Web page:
University of Dayton Adopts Chosen Name Policy

Photo of the Chapel of the Immaculate Conception taken by Sean Newhouse

Carolyn Kroupa
News Staff Writer

The University of Dayton adopted a new policy in June 2019 that allows students, faculty, staff and alumni to use a chosen name on university records and systems that do not require a legal name.

The chosen name policy permits those who identify with a name other than their legal name to request the use of their chosen name.

Students, faculty and staff are required to refer to individuals by their registered chosen name. The continued use of an individual’s legal name after being changed to a chosen name is a violation of UD policy.

A chosen name can be used on an individual’s ID card, Porches, Isidore, 1850, class rosters, diplomas, housing and residence life, email and additional places. A legal name is still required on some documents such as financial aid records, official transcripts, police and conduct records, medical and insurance records, student employment records and more.

UD stated the Chosen Name policy follows the university’s commitment to respecting the dignity of every person, and that respect is “central to our life as a Christian and educational community.”

This policy is especially of interest to trans members of the UD community who may not identify with their legal name.

See also- UD LGBTQ+ Group Experiences Two More Bias Incidents

Logan Symons, junior history major, uses they/them or he/him pronouns and identifies as transmasculine. Symons describes their identity as transmasculine to mean nonbinary but leaning more masculine.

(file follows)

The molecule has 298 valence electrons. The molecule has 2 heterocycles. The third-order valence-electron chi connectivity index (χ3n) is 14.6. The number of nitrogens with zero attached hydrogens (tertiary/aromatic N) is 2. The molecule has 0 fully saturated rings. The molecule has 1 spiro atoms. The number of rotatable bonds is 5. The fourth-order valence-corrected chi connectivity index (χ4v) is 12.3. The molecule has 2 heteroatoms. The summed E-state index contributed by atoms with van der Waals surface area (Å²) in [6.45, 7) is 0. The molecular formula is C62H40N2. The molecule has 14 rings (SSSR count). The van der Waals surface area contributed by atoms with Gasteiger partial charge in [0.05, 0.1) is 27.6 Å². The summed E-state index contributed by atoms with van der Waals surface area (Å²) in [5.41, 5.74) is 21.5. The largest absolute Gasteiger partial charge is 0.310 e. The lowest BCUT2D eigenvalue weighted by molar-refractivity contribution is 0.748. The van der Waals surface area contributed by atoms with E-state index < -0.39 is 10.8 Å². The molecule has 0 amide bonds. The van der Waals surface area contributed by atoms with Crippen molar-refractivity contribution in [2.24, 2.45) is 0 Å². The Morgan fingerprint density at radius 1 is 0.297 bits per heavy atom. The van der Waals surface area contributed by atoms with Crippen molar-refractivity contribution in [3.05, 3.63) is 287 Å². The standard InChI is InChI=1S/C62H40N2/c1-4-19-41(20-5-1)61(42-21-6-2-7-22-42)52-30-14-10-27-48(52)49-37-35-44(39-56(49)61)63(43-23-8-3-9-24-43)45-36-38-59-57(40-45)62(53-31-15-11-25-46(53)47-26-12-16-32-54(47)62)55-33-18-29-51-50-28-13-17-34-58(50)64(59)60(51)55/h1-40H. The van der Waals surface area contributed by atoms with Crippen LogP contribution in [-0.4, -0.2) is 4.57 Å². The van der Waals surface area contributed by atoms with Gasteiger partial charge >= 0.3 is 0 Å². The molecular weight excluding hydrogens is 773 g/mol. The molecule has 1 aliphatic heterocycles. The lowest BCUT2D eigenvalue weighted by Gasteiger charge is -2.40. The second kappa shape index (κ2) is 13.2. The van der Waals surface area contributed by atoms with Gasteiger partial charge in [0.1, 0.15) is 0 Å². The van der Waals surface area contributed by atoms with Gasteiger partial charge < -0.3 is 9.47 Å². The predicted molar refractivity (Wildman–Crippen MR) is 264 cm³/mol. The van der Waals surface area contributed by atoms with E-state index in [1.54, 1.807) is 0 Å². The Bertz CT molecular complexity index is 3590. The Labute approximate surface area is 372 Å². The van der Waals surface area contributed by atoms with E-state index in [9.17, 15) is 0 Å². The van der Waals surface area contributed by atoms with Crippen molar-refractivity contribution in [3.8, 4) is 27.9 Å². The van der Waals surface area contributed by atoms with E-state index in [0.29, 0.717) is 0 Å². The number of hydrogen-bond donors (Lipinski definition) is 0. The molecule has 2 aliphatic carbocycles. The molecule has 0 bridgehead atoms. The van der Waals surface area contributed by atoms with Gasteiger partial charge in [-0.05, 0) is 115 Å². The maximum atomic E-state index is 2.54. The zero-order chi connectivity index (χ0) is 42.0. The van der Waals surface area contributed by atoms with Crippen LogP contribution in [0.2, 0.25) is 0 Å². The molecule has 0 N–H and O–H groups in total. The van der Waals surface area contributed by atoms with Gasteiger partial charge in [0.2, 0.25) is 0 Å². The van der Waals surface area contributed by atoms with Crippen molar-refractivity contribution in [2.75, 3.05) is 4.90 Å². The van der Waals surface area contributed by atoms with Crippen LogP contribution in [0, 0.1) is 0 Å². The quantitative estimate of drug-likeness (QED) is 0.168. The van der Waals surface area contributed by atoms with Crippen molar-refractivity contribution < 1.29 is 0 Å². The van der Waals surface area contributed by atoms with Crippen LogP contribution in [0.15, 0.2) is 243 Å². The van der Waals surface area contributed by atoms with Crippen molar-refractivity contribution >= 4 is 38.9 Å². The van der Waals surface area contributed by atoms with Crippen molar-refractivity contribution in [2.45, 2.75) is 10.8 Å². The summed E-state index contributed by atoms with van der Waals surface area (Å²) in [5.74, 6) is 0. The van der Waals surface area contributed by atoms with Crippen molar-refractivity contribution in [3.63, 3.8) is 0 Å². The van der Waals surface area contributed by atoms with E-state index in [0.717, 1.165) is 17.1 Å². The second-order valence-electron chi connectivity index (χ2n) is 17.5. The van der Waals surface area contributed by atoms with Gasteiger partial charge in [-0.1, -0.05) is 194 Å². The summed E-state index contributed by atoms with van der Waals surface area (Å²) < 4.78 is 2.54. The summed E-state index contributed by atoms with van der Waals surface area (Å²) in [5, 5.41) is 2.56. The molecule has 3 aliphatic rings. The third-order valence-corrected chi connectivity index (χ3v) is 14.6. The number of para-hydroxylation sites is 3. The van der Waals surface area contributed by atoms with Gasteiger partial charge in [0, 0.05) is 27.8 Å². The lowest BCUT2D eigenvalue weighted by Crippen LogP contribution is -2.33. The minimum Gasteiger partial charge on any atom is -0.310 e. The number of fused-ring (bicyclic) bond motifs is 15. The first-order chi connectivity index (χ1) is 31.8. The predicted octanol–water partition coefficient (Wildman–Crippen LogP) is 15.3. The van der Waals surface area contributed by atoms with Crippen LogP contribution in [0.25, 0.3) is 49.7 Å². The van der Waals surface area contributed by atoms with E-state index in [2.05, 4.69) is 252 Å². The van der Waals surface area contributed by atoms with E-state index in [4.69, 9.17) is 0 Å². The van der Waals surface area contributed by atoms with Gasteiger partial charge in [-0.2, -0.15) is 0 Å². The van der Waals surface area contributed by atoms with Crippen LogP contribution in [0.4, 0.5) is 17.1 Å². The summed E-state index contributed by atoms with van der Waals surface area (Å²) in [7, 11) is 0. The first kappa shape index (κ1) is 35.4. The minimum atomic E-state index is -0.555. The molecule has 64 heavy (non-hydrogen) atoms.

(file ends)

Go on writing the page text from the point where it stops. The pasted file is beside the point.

Symons changed their name before the chosen name policy existed at UD.

Before the chosen name policy, Symons stated “it was difficult because it wasn’t an explicit policy, so you had to kind of figure it out yourself, while now it’s just written for anyone to do.”

“I had to email the dean of students, and then they had to talk to people, and then eventually it got changed,” Symons said.

Explaining the process, Symons specified, “I had to talk to someone that had done it, figure out how to do it, and then I had to do it myself. It was a lot of hoops to jump through to get that done.”

Now, with an official chosen name policy in place, the process of changing one’s name is streamlined. According to Symons, an explicit policy that explains how to go through the process will make trans students more willing to go through the process of changing one’s name.

“For trans identifying students, I know (the chosen name policy) makes it a lot easier for them to change their name, and it makes it less of a taboo thing to do.”

Symons highlighted that in their experience, UD is accepting of LGBTQ+ students and believes that the chosen name policy is “another extension of that.”

The chosen name policy helps to foster a more accepting community, Symons said. “I think it’s an important policy to have in place to make it easy for trans identifying students to be called what they want to be called.”

More information about the Chosen Name Policy can be found here.

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